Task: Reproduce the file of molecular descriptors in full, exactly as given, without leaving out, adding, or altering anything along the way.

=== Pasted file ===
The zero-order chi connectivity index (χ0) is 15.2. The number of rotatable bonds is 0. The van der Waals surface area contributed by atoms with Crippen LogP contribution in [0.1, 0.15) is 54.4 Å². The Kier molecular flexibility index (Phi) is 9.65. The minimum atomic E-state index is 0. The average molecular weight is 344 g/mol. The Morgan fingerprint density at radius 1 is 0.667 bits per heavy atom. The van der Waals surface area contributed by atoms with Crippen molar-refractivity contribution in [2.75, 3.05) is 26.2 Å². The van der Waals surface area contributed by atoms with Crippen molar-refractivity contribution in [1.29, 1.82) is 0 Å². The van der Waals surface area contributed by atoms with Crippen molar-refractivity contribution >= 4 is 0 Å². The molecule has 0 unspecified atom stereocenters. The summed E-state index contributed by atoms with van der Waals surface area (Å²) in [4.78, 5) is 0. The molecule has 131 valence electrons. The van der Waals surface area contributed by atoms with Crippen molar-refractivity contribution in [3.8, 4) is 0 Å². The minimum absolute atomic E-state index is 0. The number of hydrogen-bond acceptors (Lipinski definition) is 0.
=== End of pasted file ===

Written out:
The zero-order chi connectivity index (χ0) is 15.2. The number of rotatable bonds is 0. The van der Waals surface area contributed by atoms with Crippen LogP contribution in [0.1, 0.15) is 54.4 Å². The Kier molecular flexibility index (Phi) is 9.65. The minimum atomic E-state index is 0. The average molecular weight is 344 g/mol. The Morgan fingerprint density at radius 1 is 0.667 bits per heavy atom. The van der Waals surface area contributed by atoms with Crippen molar-refractivity contribution in [2.75, 3.05) is 26.2 Å². The van der Waals surface area contributed by atoms with Crippen molar-refractivity contribution in [1.29, 1.82) is 0 Å². The van der Waals surface area contributed by atoms with Crippen molar-refractivity contribution >= 4 is 0 Å². The molecule has 0 unspecified atom stereocenters. The summed E-state index contributed by atoms with van der Waals surface area (Å²) in [4.78, 5) is 0. The molecule has 131 valence electrons. The van der Waals surface area contributed by atoms with Crippen molar-refractivity contribution in [3.8, 4) is 0 Å². The minimum absolute atomic E-state index is 0. The number of hydrogen-bond acceptors (Lipinski definition) is 0.